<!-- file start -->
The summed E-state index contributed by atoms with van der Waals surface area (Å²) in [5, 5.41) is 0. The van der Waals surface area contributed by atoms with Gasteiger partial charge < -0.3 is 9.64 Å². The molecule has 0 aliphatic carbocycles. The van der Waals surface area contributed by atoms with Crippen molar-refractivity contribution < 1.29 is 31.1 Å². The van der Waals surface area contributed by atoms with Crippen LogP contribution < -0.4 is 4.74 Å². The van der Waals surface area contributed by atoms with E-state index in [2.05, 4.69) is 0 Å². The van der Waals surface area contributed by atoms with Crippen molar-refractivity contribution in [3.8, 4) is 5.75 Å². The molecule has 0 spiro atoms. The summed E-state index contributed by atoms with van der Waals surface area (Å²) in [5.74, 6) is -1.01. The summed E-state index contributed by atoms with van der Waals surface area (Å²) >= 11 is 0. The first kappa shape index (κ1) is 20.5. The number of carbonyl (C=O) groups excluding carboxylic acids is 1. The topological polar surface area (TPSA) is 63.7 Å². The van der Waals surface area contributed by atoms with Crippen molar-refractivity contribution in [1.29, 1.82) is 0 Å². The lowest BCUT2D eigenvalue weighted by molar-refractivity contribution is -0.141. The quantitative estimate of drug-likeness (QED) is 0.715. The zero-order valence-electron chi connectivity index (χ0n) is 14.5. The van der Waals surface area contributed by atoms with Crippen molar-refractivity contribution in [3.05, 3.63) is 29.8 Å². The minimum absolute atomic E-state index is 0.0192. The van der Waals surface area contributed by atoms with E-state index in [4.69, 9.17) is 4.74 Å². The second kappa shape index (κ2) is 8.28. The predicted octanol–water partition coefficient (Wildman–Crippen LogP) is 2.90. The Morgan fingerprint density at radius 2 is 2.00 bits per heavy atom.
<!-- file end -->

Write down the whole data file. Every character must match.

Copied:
The summed E-state index contributed by atoms with van der Waals surface area (Å²) in [5, 5.41) is 0. The van der Waals surface area contributed by atoms with Gasteiger partial charge < -0.3 is 9.64 Å². The molecule has 0 aliphatic carbocycles. The van der Waals surface area contributed by atoms with Crippen molar-refractivity contribution < 1.29 is 31.1 Å². The van der Waals surface area contributed by atoms with Crippen LogP contribution < -0.4 is 4.74 Å². The van der Waals surface area contributed by atoms with E-state index in [2.05, 4.69) is 0 Å². The van der Waals surface area contributed by atoms with Crippen molar-refractivity contribution in [3.8, 4) is 5.75 Å². The molecule has 0 spiro atoms. The summed E-state index contributed by atoms with van der Waals surface area (Å²) in [5.74, 6) is -1.01. The summed E-state index contributed by atoms with van der Waals surface area (Å²) >= 11 is 0. The first kappa shape index (κ1) is 20.5. The number of carbonyl (C=O) groups excluding carboxylic acids is 1. The topological polar surface area (TPSA) is 63.7 Å². The van der Waals surface area contributed by atoms with Crippen molar-refractivity contribution in [1.29, 1.82) is 0 Å². The lowest BCUT2D eigenvalue weighted by molar-refractivity contribution is -0.141. The quantitative estimate of drug-likeness (QED) is 0.715. The zero-order valence-electron chi connectivity index (χ0n) is 14.5. The van der Waals surface area contributed by atoms with Crippen molar-refractivity contribution in [3.05, 3.63) is 29.8 Å². The minimum absolute atomic E-state index is 0.0192. The van der Waals surface area contributed by atoms with E-state index in [4.69, 9.17) is 4.74 Å². The second kappa shape index (κ2) is 8.28. The predicted octanol–water partition coefficient (Wildman–Crippen LogP) is 2.90. The Morgan fingerprint density at radius 2 is 2.00 bits per heavy atom.